In I hopped. After slowly pulling out of the driveway, I began to smell something odd. I rolled down the window thinking (hoping?) the smell came from outside. It did not. The smell continued to gradually increase. Could there be something inside the car? I wasn’t sure until I came to a sudden stop. It was then that I heard an alarming slurrrsh followed by an overwhelmingly foul odor. I pulled over to investigate. There, under the front passenger seat, I found what was left of Maeve’s bag of Farmers Market fruit, nicely liquified. Obviously, the fruit had never made it down the road to Baltimore on that summer’s day. Maeve is unforgettable for many reasons, but this memory is likely to be uniquely ours.

A few years later, I was asked to prepare the centerpieces for Maeve and Dave’s wedding. “Nothing fussy” I was told. “Just something simple and kinda functional, like fruit or something. Green, too. I like green.” 

I was delighted and began busily testing ideas and sending photos of prototypes to them. One idea after another was rejected, always politely, always patiently, and always with the caveat, “Just keep it simple. Like maybe, I don’t know, like maybe apples. Green apples.” Eventually, I got the message. Apples. Lots and lots of green apples. Green apples everywhere. She did allow me to throw some votives and such around the tables too, but in the end, apples perfectly fit the day, the bride, and the party.

Maeve and Dave became members of our family. We shared some holidays, even a Christmas here or there. We delighted in the birth of each of their children although it was Gideon whom we knew best. As the years went by, between raising three children of their own and being engaged in dynamic careers, we didn’t get to see them as often as we would have liked. We knew Gideon to be a miniature mixture of both his parents. We had no doubt that the future held great promise for him and, he for the future. We looked forward to the day when life settled down just a little and we could once again be together. We looked forward to that day when once again, Maeve, carrying on her hip whichever child needed her, came bursting into our home.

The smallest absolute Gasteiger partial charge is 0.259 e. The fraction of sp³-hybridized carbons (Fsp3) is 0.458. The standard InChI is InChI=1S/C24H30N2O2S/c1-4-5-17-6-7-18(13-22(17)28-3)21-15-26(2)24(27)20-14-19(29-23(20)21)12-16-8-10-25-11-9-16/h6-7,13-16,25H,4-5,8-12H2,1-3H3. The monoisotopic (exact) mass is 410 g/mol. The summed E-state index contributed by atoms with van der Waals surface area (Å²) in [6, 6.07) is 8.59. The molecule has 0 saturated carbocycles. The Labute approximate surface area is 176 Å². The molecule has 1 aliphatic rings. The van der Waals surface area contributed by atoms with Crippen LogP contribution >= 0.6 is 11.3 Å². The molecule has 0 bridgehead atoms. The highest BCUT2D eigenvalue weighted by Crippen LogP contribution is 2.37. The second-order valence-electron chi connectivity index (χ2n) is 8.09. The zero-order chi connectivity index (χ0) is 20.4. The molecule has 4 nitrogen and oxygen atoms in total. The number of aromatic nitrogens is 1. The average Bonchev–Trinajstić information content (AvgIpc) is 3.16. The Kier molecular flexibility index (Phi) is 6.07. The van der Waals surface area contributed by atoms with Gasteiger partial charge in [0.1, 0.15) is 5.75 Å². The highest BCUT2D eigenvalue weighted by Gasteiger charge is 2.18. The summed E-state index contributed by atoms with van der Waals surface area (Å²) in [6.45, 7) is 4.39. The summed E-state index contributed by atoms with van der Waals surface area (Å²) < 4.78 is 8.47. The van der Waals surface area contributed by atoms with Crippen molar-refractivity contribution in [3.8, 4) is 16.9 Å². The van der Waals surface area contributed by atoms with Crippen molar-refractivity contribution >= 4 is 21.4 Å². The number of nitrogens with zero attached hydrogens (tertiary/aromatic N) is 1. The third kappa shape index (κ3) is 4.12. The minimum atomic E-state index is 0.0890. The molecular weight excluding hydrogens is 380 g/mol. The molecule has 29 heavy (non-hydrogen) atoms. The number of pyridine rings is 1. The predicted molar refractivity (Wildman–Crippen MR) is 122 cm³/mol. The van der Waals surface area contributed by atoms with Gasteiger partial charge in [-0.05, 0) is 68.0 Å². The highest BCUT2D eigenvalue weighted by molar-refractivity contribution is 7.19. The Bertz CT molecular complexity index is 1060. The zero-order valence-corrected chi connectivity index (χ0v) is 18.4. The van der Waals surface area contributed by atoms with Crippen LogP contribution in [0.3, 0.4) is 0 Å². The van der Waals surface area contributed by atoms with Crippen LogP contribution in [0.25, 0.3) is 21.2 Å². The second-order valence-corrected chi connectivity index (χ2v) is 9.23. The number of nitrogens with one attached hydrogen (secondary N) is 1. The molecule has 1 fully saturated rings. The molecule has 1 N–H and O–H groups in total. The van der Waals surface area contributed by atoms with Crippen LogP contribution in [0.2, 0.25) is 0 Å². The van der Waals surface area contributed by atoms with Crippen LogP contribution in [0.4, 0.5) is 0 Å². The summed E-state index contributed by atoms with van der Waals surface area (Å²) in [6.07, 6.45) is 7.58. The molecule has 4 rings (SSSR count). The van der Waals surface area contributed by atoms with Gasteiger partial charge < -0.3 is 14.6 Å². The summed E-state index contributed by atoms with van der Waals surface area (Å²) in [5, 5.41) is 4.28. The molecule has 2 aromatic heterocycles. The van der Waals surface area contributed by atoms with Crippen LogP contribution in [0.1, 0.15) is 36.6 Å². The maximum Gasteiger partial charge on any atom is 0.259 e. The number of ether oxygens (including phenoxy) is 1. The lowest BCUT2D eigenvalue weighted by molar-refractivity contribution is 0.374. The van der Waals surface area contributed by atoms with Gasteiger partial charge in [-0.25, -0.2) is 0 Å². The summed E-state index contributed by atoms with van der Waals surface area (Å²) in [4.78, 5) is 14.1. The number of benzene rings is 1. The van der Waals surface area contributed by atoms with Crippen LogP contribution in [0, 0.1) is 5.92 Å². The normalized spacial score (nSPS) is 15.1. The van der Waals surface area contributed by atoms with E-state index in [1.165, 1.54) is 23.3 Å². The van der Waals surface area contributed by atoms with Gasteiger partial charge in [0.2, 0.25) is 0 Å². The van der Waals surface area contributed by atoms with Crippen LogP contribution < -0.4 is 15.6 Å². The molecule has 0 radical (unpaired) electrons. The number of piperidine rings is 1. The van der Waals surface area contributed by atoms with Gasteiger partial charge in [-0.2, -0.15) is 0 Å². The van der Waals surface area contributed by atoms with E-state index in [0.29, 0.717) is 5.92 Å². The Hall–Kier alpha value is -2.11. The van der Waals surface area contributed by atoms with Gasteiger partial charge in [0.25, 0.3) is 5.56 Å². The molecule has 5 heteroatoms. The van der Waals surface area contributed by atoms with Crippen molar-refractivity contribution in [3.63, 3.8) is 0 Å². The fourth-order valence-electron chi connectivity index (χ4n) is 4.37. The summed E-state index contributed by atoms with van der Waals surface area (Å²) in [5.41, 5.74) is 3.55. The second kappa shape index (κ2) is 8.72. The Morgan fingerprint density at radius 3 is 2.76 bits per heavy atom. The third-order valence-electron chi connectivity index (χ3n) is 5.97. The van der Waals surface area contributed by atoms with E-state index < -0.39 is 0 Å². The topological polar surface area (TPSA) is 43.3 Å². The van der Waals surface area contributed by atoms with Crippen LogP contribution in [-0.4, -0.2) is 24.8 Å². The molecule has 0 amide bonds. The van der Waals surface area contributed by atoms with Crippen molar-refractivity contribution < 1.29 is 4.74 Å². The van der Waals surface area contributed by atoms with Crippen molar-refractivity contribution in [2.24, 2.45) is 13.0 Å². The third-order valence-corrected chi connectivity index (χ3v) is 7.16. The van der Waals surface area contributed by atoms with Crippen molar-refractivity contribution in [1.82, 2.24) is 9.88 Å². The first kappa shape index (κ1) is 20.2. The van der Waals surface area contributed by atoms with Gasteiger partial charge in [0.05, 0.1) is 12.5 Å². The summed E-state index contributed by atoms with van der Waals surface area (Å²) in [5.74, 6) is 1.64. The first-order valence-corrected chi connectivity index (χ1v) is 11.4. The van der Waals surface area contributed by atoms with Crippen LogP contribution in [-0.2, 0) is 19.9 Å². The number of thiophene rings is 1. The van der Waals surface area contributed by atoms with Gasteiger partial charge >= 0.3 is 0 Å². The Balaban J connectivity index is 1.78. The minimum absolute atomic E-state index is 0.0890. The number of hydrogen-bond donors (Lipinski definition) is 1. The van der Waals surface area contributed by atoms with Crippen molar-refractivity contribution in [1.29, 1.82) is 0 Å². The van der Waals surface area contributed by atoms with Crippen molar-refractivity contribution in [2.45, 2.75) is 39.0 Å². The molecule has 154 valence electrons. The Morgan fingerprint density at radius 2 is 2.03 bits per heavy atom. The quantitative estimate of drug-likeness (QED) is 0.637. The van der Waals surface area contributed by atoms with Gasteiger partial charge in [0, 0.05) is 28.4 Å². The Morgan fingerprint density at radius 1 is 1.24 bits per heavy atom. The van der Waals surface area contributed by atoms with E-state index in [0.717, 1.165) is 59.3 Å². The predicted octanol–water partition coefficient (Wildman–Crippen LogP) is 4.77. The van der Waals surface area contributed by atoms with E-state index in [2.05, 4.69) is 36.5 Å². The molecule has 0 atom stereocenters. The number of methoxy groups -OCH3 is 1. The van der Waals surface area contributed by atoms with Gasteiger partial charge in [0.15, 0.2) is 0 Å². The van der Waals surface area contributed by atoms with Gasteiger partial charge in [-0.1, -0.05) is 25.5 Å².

The last time I saw Maeve, David, and the children was at the Memorial Celebration for her grandfather. We had been thrilled to be invited and hoped to see each of them for a little bit after the program. There were a lot of people who evidently felt the same way, as many who sat like us in the audience wormed their way toward the family members who had been seated along the sides. It was crowded but we were determined. It had been far too long since we had seen this very special family. With my Dave trailing along behind me as best he could, I made the proverbial bee line toward the area where I had last spotted Maeve.  Alas, she was no longer there. Disappointed, I turned to Dave who agreed that we should probably leave.

Suddenly, a brilliant, energy-charged voice burst through the chaos. And there she was, grinning, laughing, eyes twinkling and arms outstretched toward us. May I just tell you how powerful her hugs were? Had I known what was to come, I would have never, ever let go.

We love you, Maeve. We love you, Gideon. We love you Dave and Gabriella and Toby. If there can be any consolation in all of this tragedy it is perhaps that they are travelling though time and space together. The world is darker, true. The Universe has diminished in ways we will feel for the rest of our lives. We will go forward but not without a permanently deep and abiding sense of loss. 

It is always said that each day should be treasured as the gift that it is. Maeve did just that. She lived that. She treasured every person, every apple, every moment, every day. And perhaps that is the lesson she was put here to teach us. It is now our lesson to live. 

Maeve, Gideon, you are both so loved. Your lights will continue to shine in our hearts. Forever.